BHP Billiton bets on crop boom with hostile Potash bid
A loader prepares to shovel iron ore dug from an Australian mine. BHP Billiton reacted to Potash Corp. of Saskatchewan’s dismissal of its bid as “grossly inadequate” by going directly to shareholders with the $130 a share offer. BHP said it was offering a 20 percent premium to the closing price on Aug. 11.
In what is likely just an opening salvo, BHP on Wednesday reacted to Potash Corp. of Saskatchewan’s dismissal of its bid as “grossly inadequate” by going directly to shareholders with the $130 a share offer. BHP said it was offering a 20 percent premium to the closing price on Aug. 11 -- the day before BHP’s first approach to Potash directors.
BHP is better known for digging up iron ore and shipping it to resource-hungry manufacturers in China, India and elsewhere. But potash, a key fertilizer ingredient, also is mined and is a big global business dominated by Belarus Potash Co. and Canpotex Ltd., which represents Saskatchewan potash producers.
As the world’s population grows, more food is needed and more fertilizer to grow crops. Demand for potash, a potassium compound also used in industry, is getting a boost from the global economic recovery and rising demand from emerging giants China and India -- the main markets for potash, along with the US and Brazil.
As the world’s population grows, more food is needed and demand for potash is getting a boost from the global economic recovery and rising demand from emerging giants China and India. That makes the proposed acquisition a big growth opportunity for BHP, particularly because the share prices of fertilizer makers are relatively low after demand faded during the global recession
The International Fertilizer Industry Association predicts global demand for fertilizer in 2010-11 will rise by 4.8 percent to 170.4 million metric tons.
That makes the proposed acquisition a big growth opportunity for BHP -- particularly because the share prices of fertilizer makers, including Potash, are relatively low after demand faded during the global recession. Potash is the world’s biggest producer of the mineral, with about 17 percent of the market, according to investment bank Credit Suisse.
“BHP’s got tons of cash at the moment,” said Austock Securities senior client adviser Michael Heffernan in Sydney. Potash “looks like it’s cheap compared to where its price has been in the past. ... BHP is being a bit opportunistic about it.”
Credit Suisse analysts predicted Potash may accept a bid based on a 50 percent premium, and said in a report they expect BHP to make a revised offer in the coming weeks or months. Some analysts said BHP rival Rio Tinto may be contemplating a counter offer but others thought that unlikely since it sold its potash businesses in 2009. As for Vale, it already has a substantial potash operation in Brazil.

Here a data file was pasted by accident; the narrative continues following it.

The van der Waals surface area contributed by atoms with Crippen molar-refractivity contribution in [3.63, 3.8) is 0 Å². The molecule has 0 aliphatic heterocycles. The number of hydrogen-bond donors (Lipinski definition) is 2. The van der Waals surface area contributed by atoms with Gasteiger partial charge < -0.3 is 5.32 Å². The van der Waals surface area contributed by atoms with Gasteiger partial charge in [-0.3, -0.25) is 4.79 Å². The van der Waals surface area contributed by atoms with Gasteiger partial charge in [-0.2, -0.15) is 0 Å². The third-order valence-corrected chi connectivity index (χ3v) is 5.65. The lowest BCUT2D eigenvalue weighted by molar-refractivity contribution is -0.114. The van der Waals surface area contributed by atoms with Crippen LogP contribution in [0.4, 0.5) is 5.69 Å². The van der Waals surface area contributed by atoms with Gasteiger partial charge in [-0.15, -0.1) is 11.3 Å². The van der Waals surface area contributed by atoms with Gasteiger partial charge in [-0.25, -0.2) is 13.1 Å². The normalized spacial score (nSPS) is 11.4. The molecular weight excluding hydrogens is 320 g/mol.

The Potash bid is BHP’s first major takeover attempt since it abandoned its $68 billion takeover of rival Rio Tinto in 2008. China, already disgruntled about the high prices it pays BHP, Rio and other Australian resource companies for iron ore, was a vocal opponent of the deal, fearing it would give BHP even more power over prices.
Relations between Australia and China faced additional strain last year after four Rio Tinto employees were arrested in Shanghai on charges of stealing commercial secrets. Rio later fired them after they confessed to taking bribes from Chinese steel mills in return for preferential access to iron ore supplies. They were convicted and sentenced to prison.
With potash, BHP would be entering another industry that regularly butts heads with China over prices. Contract talks between Canadian potash producers and China broke down this year after Beijing demanded a price much lower than the producers were prepared to accept.
BHP could be required to win approval from Chinese anti-monopoly regulators for a possible acquisition because Potash owns a 22 percent stake in Sinofert Holdings, Ltd., China’s biggest potash producer and fertilizer importer.
When deciding whether to approve takeovers, China’s government looks at companies’ worldwide operations and market share and has ordered companies to make changes in operations abroad to win approval for acquisitions.
In 2009, China required Panasonic Corp. and Sanyo Electric Co. to sell off some battery production assets in Japan to win approval for a merger, on the grounds that their goods were sold in China even though they were made abroad.
Out of 140 proposed mergers reviewed under China’s 2-year-old anti-monopoly law, regulators rejected one -- Coca-Cola Co.’s proposed acquisition of Chinese fruit juice maker Huiyuan -- and imposed conditions such as selling off assets on five others, according to the Ministry of Commerce. Those six cases all involved foreign companies.
BHP shares closed down 4.4 percent at 38.42 Australian dollars ($34.59) on the Australian stock exchange Wednesday.